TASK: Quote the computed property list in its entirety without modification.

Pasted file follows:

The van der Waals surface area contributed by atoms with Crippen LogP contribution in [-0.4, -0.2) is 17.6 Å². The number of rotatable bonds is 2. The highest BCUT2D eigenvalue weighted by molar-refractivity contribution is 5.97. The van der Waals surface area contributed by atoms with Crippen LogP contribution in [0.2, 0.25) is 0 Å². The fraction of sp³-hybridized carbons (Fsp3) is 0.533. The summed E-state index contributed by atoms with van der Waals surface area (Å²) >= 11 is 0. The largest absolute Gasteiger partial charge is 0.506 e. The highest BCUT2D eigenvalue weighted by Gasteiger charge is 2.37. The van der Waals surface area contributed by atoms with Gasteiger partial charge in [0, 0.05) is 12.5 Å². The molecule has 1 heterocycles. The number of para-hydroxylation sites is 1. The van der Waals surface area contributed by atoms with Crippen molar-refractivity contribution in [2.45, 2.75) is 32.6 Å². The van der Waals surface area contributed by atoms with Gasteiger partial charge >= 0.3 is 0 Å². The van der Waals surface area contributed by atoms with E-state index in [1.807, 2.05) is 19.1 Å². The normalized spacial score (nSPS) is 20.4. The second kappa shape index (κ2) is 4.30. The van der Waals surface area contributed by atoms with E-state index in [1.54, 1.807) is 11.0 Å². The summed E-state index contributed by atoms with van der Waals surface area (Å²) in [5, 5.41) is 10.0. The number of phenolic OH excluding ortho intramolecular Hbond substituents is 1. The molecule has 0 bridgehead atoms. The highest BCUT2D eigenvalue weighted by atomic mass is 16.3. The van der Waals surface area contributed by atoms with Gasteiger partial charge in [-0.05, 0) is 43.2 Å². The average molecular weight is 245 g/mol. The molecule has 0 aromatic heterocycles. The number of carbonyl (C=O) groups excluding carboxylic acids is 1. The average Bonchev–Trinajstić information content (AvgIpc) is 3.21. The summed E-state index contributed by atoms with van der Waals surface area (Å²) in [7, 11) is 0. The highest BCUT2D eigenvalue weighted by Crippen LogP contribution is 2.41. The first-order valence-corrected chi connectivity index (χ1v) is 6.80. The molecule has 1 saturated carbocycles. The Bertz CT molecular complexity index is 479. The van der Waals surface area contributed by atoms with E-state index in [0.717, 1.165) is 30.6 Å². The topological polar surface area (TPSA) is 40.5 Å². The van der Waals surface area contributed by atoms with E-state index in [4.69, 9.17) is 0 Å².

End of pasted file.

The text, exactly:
The van der Waals surface area contributed by atoms with Crippen LogP contribution in [-0.4, -0.2) is 17.6 Å². The number of rotatable bonds is 2. The highest BCUT2D eigenvalue weighted by molar-refractivity contribution is 5.97. The van der Waals surface area contributed by atoms with Crippen LogP contribution in [0.2, 0.25) is 0 Å². The fraction of sp³-hybridized carbons (Fsp3) is 0.533. The summed E-state index contributed by atoms with van der Waals surface area (Å²) >= 11 is 0. The largest absolute Gasteiger partial charge is 0.506 e. The highest BCUT2D eigenvalue weighted by Gasteiger charge is 2.37. The van der Waals surface area contributed by atoms with Gasteiger partial charge in [0, 0.05) is 12.5 Å². The molecule has 1 heterocycles. The number of para-hydroxylation sites is 1. The van der Waals surface area contributed by atoms with Crippen molar-refractivity contribution in [2.45, 2.75) is 32.6 Å². The van der Waals surface area contributed by atoms with Gasteiger partial charge >= 0.3 is 0 Å². The van der Waals surface area contributed by atoms with E-state index in [1.807, 2.05) is 19.1 Å². The normalized spacial score (nSPS) is 20.4. The second kappa shape index (κ2) is 4.30. The van der Waals surface area contributed by atoms with E-state index in [1.54, 1.807) is 11.0 Å². The summed E-state index contributed by atoms with van der Waals surface area (Å²) in [5, 5.41) is 10.0. The number of phenolic OH excluding ortho intramolecular Hbond substituents is 1. The molecule has 0 bridgehead atoms. The highest BCUT2D eigenvalue weighted by atomic mass is 16.3. The van der Waals surface area contributed by atoms with Gasteiger partial charge in [-0.05, 0) is 43.2 Å². The average molecular weight is 245 g/mol. The molecule has 0 aromatic heterocycles. The number of carbonyl (C=O) groups excluding carboxylic acids is 1. The average Bonchev–Trinajstić information content (AvgIpc) is 3.21. The summed E-state index contributed by atoms with van der Waals surface area (Å²) in [7, 11) is 0. The highest BCUT2D eigenvalue weighted by Crippen LogP contribution is 2.41. The first-order valence-corrected chi connectivity index (χ1v) is 6.80. The molecule has 1 saturated carbocycles. The Bertz CT molecular complexity index is 479. The van der Waals surface area contributed by atoms with E-state index in [0.717, 1.165) is 30.6 Å². The topological polar surface area (TPSA) is 40.5 Å². The van der Waals surface area contributed by atoms with E-state index in [4.69, 9.17) is 0 Å².